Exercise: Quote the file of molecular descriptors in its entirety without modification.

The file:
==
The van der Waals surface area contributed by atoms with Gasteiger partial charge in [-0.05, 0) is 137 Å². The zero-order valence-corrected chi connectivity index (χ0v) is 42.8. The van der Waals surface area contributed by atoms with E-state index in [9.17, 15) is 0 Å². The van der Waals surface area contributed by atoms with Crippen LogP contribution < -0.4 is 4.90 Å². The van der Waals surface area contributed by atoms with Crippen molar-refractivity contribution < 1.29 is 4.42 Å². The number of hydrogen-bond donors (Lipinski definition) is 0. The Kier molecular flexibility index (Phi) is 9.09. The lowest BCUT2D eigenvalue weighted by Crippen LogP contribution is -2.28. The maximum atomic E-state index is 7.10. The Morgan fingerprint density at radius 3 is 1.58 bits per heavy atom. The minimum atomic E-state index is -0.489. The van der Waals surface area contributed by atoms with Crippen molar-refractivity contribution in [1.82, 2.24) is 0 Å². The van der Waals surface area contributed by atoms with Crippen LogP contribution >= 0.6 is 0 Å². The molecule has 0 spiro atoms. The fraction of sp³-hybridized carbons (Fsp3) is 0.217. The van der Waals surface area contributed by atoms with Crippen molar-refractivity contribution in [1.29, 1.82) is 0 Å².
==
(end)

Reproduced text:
The van der Waals surface area contributed by atoms with Gasteiger partial charge in [-0.05, 0) is 137 Å². The zero-order valence-corrected chi connectivity index (χ0v) is 42.8. The van der Waals surface area contributed by atoms with E-state index in [9.17, 15) is 0 Å². The van der Waals surface area contributed by atoms with Crippen LogP contribution < -0.4 is 4.90 Å². The van der Waals surface area contributed by atoms with Crippen molar-refractivity contribution < 1.29 is 4.42 Å². The number of hydrogen-bond donors (Lipinski definition) is 0. The Kier molecular flexibility index (Phi) is 9.09. The lowest BCUT2D eigenvalue weighted by Crippen LogP contribution is -2.28. The maximum atomic E-state index is 7.10. The Morgan fingerprint density at radius 3 is 1.58 bits per heavy atom. The minimum atomic E-state index is -0.489. The van der Waals surface area contributed by atoms with Crippen molar-refractivity contribution in [1.82, 2.24) is 0 Å². The van der Waals surface area contributed by atoms with Crippen LogP contribution >= 0.6 is 0 Å². The molecule has 0 spiro atoms. The fraction of sp³-hybridized carbons (Fsp3) is 0.217. The van der Waals surface area contributed by atoms with Crippen molar-refractivity contribution in [1.29, 1.82) is 0 Å².